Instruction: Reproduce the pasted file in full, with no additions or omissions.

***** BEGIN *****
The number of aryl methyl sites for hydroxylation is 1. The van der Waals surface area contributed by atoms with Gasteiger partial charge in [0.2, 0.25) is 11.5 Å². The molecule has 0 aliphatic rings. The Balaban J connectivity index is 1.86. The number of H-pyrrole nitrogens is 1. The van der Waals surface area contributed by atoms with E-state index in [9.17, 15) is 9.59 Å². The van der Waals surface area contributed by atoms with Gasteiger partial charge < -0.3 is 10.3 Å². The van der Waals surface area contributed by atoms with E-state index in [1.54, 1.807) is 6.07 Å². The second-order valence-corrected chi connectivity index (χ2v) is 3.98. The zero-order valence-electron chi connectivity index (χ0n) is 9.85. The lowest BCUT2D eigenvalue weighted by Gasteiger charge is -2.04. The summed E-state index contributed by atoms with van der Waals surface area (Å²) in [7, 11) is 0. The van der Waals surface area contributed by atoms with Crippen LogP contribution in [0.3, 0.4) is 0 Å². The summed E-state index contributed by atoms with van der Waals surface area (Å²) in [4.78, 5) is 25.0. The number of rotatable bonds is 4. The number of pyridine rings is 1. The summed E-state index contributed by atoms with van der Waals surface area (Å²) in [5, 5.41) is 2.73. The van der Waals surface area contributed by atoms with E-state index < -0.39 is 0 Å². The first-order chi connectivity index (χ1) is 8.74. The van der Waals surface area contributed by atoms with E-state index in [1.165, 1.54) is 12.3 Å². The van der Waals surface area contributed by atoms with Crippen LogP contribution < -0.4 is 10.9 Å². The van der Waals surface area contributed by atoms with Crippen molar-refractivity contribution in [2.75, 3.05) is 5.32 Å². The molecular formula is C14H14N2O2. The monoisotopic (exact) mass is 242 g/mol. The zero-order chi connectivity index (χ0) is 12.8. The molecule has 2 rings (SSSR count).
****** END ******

The number of aryl methyl sites for hydroxylation is 1. The van der Waals surface area contributed by atoms with Gasteiger partial charge in [0.2, 0.25) is 11.5 Å². The molecule has 0 aliphatic rings. The Balaban J connectivity index is 1.86. The number of H-pyrrole nitrogens is 1. The van der Waals surface area contributed by atoms with E-state index in [9.17, 15) is 9.59 Å². The van der Waals surface area contributed by atoms with Gasteiger partial charge < -0.3 is 10.3 Å². The van der Waals surface area contributed by atoms with E-state index in [1.54, 1.807) is 6.07 Å². The second-order valence-corrected chi connectivity index (χ2v) is 3.98. The zero-order valence-electron chi connectivity index (χ0n) is 9.85. The lowest BCUT2D eigenvalue weighted by Gasteiger charge is -2.04. The summed E-state index contributed by atoms with van der Waals surface area (Å²) in [7, 11) is 0. The van der Waals surface area contributed by atoms with Crippen LogP contribution in [0.3, 0.4) is 0 Å². The summed E-state index contributed by atoms with van der Waals surface area (Å²) in [4.78, 5) is 25.0. The number of rotatable bonds is 4. The number of pyridine rings is 1. The summed E-state index contributed by atoms with van der Waals surface area (Å²) in [5, 5.41) is 2.73. The van der Waals surface area contributed by atoms with E-state index < -0.39 is 0 Å². The first-order chi connectivity index (χ1) is 8.74. The van der Waals surface area contributed by atoms with E-state index in [1.165, 1.54) is 12.3 Å². The van der Waals surface area contributed by atoms with Crippen LogP contribution < -0.4 is 10.9 Å². The van der Waals surface area contributed by atoms with Crippen molar-refractivity contribution in [2.75, 3.05) is 5.32 Å². The molecular formula is C14H14N2O2. The monoisotopic (exact) mass is 242 g/mol. The zero-order chi connectivity index (χ0) is 12.8. The molecule has 2 rings (SSSR count).